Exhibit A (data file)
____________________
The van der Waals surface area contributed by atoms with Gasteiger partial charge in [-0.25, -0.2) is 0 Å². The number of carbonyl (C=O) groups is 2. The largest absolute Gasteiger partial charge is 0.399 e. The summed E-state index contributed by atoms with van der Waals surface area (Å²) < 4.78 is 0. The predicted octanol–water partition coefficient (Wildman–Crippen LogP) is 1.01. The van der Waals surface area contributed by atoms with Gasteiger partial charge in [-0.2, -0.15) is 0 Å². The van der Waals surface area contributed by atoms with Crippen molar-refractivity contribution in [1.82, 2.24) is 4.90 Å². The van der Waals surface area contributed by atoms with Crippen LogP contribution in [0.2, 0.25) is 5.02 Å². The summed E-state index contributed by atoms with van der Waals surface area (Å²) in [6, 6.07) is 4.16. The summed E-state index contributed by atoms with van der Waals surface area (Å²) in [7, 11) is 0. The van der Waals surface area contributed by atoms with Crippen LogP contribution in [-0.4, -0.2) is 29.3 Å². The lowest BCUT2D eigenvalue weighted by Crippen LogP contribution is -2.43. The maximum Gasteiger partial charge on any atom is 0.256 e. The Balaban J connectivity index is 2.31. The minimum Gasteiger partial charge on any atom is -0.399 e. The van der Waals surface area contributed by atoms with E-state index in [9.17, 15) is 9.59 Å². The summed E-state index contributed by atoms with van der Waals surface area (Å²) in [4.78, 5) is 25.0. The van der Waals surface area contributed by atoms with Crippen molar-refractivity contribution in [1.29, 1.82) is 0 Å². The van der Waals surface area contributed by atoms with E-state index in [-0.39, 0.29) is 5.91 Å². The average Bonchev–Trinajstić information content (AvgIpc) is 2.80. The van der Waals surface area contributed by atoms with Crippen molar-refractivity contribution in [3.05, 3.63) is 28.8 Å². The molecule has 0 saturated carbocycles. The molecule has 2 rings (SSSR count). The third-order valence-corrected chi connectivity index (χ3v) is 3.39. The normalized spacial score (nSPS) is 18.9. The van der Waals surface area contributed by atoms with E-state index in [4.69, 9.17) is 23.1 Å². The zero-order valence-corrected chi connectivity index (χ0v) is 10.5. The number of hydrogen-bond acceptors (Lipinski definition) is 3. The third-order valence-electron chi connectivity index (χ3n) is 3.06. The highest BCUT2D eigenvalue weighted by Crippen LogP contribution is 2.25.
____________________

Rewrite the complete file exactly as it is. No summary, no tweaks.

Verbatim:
The van der Waals surface area contributed by atoms with Gasteiger partial charge in [-0.25, -0.2) is 0 Å². The number of carbonyl (C=O) groups is 2. The largest absolute Gasteiger partial charge is 0.399 e. The summed E-state index contributed by atoms with van der Waals surface area (Å²) < 4.78 is 0. The predicted octanol–water partition coefficient (Wildman–Crippen LogP) is 1.01. The van der Waals surface area contributed by atoms with Gasteiger partial charge in [-0.2, -0.15) is 0 Å². The van der Waals surface area contributed by atoms with Crippen molar-refractivity contribution in [1.82, 2.24) is 4.90 Å². The van der Waals surface area contributed by atoms with Crippen LogP contribution in [0.2, 0.25) is 5.02 Å². The summed E-state index contributed by atoms with van der Waals surface area (Å²) in [6, 6.07) is 4.16. The summed E-state index contributed by atoms with van der Waals surface area (Å²) in [7, 11) is 0. The van der Waals surface area contributed by atoms with Crippen LogP contribution in [-0.4, -0.2) is 29.3 Å². The lowest BCUT2D eigenvalue weighted by Crippen LogP contribution is -2.43. The maximum Gasteiger partial charge on any atom is 0.256 e. The Balaban J connectivity index is 2.31. The minimum Gasteiger partial charge on any atom is -0.399 e. The van der Waals surface area contributed by atoms with E-state index in [9.17, 15) is 9.59 Å². The summed E-state index contributed by atoms with van der Waals surface area (Å²) in [4.78, 5) is 25.0. The van der Waals surface area contributed by atoms with Crippen molar-refractivity contribution in [1.29, 1.82) is 0 Å². The van der Waals surface area contributed by atoms with E-state index in [-0.39, 0.29) is 5.91 Å². The average Bonchev–Trinajstić information content (AvgIpc) is 2.80. The van der Waals surface area contributed by atoms with Crippen molar-refractivity contribution in [3.05, 3.63) is 28.8 Å². The molecule has 0 saturated carbocycles. The molecule has 2 rings (SSSR count). The third-order valence-corrected chi connectivity index (χ3v) is 3.39. The normalized spacial score (nSPS) is 18.9. The van der Waals surface area contributed by atoms with E-state index in [4.69, 9.17) is 23.1 Å². The zero-order valence-corrected chi connectivity index (χ0v) is 10.5. The number of hydrogen-bond acceptors (Lipinski definition) is 3. The third-order valence-electron chi connectivity index (χ3n) is 3.06. The highest BCUT2D eigenvalue weighted by Crippen LogP contribution is 2.25.